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Brahmans Beyond Nationalism, Muslims Beyond Dominance: A Hidden History of North Indian Classical Music's Hinduization

  • Author(s): Scarimbolo, Justin
  • Advisor(s): Marcus, Scott L.
  • et al.
Abstract

This dissertation challenges two key assumptions that structure nearly all historical accounts of modern North Indian classical music: (1) that Muslim musicians imposed a "secretive" and "jealously guarded" monopoly over the field from the seventeenth to the twentieth centuries and (2) that upper-caste Hindus eventually penetrated this monopoly only by the late nineteenth and early twentieth centuries under the protective umbrella of a nationalist musical reform movement. Both assumptions attempt to explain a demographic shift among musicians from a Muslim to a Hindu majority over the twentieth century. Though recent scholarship has begun to suggest a more complex reality, most accounts still presume a neat sequence of two consecutive "dominances" characterized by intrinsic cultural essences: the first, (intransigent, insular and pre-modern) Muslim; and the second, (nationalistic, communalistic and modern) Hindu. Nearly all of this research, moreover, is based on a limited set of data generally dated no earlier than the 1870s and thus within the nationalist period of musical reform.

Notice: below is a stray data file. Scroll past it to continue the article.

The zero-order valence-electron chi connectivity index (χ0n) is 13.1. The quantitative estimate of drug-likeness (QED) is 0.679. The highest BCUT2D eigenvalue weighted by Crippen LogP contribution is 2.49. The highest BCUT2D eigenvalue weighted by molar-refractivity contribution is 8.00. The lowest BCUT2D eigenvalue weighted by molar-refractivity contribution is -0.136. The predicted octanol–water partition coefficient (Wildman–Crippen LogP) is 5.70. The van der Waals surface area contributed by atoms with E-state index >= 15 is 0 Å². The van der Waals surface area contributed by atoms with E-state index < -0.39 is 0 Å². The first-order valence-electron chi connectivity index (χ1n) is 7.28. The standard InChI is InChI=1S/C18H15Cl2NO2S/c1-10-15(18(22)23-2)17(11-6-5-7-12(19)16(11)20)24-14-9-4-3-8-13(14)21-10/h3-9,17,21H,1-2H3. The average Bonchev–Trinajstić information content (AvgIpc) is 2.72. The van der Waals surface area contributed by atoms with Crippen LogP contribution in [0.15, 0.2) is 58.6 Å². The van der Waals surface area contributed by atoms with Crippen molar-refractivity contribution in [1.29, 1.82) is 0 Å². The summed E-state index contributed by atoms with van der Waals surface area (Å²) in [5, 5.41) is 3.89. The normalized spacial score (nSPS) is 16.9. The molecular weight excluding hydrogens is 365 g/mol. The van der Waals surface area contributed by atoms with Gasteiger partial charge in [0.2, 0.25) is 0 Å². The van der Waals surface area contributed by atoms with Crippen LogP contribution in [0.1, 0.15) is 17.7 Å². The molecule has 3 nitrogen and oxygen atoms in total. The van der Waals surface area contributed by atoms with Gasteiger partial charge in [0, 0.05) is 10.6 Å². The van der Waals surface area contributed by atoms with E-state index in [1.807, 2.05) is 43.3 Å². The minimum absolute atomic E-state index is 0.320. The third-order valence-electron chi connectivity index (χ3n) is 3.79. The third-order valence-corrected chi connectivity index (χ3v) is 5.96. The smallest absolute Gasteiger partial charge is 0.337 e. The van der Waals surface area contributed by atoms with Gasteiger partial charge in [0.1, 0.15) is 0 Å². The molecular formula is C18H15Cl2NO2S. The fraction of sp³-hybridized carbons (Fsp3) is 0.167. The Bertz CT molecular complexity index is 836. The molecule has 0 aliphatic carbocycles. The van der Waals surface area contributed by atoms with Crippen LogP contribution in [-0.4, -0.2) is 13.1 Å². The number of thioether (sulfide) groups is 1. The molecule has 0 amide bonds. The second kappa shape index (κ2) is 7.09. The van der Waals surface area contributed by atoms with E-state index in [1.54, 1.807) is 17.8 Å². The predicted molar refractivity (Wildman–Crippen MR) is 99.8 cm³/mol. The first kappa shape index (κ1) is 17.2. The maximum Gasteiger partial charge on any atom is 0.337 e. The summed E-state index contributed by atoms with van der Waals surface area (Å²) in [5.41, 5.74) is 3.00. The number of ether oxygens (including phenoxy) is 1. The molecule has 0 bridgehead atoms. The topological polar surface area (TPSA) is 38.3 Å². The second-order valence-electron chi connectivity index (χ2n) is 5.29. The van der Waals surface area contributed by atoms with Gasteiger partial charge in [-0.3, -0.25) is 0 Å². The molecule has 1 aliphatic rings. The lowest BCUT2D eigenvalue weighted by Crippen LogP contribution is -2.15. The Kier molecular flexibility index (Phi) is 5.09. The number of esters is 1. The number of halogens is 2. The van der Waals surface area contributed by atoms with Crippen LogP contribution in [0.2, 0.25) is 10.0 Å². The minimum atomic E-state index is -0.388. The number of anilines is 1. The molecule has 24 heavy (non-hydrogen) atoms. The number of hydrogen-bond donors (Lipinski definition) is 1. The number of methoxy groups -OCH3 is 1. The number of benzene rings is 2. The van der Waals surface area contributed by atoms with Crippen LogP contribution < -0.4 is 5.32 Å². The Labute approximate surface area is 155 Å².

My research, reaching a full century earlier to a period that set the stage for a later Hindu-led reform, reveals a rather different picture. Specifically, I highlight the role of several overlooked factors that led Brahmans to take up music much earlier than is commonly recognized during the late eighteenth and early nineteenth centuries and that may have continued to inform Brahman participation well into the twentieth. These include: the British colonial policy of indirect rule (Chapter One); the legacy of pre-colonial traditions of Mughal patronage (Chapter Two); the persistence of the claim to continuities within the musical theoretical treatise tradition (Chapter Three); and--contrary to the stereotype--the pedagogical generosity of Muslim musicians (Chapters, Four, Five and Six). All of these factors are illustrated by a historical study of a prominent Brahman family from the central Indian city of Ujjain, the Ashtewales, who first entered music as patrons and apprentices of Muslim hereditary professionals in the early nineteenth century, but who eventually became hereditary professionals themselves in the mid-twentieth century. Their example suggests a need to reconfigure commonly held understandings of the roots of contemporary communal realities in music.

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